When you see Transamerica, you may forget–even before the butter-flavoring has gone cold on your popcorn–that you're watching Felicity Huffman in the role of pre-operative MTF Bree Osbourne. It's a stunning physical transformation that might, on its own, bring curious Desperate Housewives fans into the theatre to see the new film. But the change to her exterior only hints at the layers of depth and insight that Huffman brings to the role in Duncan Tucker's charming new film.
We first meet Bree as she counts down the final days before her eagerly anticipated sex reassignment surgery. In Los Angeles, she is already living as a woman in the outside world (in “deep stealth” mode), working several jobs and living frugally in order to save money for the operation that will finalize her transition. But fate intervenes in the form of a phone call from an incarcerated son conceived when she lived as a man, a son she never even knew she had. She is quick to end the conversation and deny any connection to the boy, trying to convince herself that this unexpected development from her old life need not disrupt the new life she is so desperate to begin.
But Margaret, her therapist (played by Elizabeth Peña) won't let Bree off the hook that easily. Concerned that Bree's past—if left unexamined—may disrupt her ability to start an honest new life, she refuses to provide the required sign-off on the surgery unless Bree goes to New York to meet her troubled son.
Bree grudgingly goes to New York, poses as a concerned religious missionary and posts bond for her teenaged son Toby (Kevin Zegers). Toby was busted for prostituting himself, and Bree is horrified to see that he lives in such desperate and debauched conditions. Toby is suspicious of her motives at first, but soon realizes that this “church lady” could be his ticket out of hustling in New York. His big dream? To move to Los Angeles and become an adult film star.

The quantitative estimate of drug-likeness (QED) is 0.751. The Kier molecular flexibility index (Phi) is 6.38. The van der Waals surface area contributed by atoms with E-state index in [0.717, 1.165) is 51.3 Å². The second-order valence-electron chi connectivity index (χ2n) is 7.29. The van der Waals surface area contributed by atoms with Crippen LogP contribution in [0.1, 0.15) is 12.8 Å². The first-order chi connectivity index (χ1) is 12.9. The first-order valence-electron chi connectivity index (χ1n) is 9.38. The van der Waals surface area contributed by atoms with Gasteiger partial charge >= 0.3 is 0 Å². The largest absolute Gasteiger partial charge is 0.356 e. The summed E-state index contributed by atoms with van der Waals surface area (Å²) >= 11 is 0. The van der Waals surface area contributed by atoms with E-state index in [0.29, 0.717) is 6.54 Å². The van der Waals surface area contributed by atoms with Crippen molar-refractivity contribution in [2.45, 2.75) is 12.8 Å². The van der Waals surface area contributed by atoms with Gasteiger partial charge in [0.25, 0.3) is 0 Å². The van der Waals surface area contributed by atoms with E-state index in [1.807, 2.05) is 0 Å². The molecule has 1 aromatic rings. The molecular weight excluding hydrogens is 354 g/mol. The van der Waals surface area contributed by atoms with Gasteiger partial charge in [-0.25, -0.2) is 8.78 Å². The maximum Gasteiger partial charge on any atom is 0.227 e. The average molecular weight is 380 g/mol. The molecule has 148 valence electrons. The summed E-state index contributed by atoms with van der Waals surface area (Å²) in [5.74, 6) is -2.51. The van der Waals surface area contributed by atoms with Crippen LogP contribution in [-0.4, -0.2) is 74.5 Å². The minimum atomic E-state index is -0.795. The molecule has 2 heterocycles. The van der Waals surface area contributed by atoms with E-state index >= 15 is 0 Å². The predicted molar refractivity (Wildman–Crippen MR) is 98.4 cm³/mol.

Toby is a vulnerable but guarded young man, self-serving in a way that seems borne of his will to survive rather than any inherent selfishness. He idealizes the father he never knew (Bree when she was “ Stanley”), and was virtually orphaned by his mother's death. His initial toughness is a façade that conceals a lonely and sad youth without any support.
Bree hopes to avoid revealing her true identity to Toby, but guilt and a sense of obligation convince her to at least help get him out of his terrible situation. Her plane ticket back to Los Angeles is soon traded for a beat-up old station wagon, and the two head west, racing the clock as the date of her surgery grows closer.
The film is a “road movie” in the classic sense of the term, with the physical journey mirroring the internal journey experienced by both Bree and Toby. As you would expect, their relationship to one another changes as well. Initially more controlling and disapproving of his behavior, control-freak Bree loosens the reigns on the sloppy and reckless Toby. And as they encounter obstacles to their return to Los Angeles (too many to mention) they grow more trusting and reliant on one another.
But for most of the trip, Bree keeps both her transgender and parental identities hidden from Toby. It's a strategy that backfires when he discovers the truth. To his credit, Toby is disturbed by Bree's dishonesty, not her transgender identity, and his faith in her is shaken. There is a lovely scene in which necessity requires that the two travelers stay with some of Bree's transgender friends in Texas. It is Toby who defends them as “nice” when Bree nervously apologizes to him for their collective appearance.
While Bree's initial impulse is to “save” Toby from his life as an indigent hustler, it is Toby who, in a way, rescues Bree when they land on the doorstep of her estranged parents in Arizona (played by Burt Young and Fionnula Flanagan—in a brilliant diva performance that could drive YOU to family therapy). He recognizes and empathizes with the way in which Bree is unseen and misunderstood by her own family.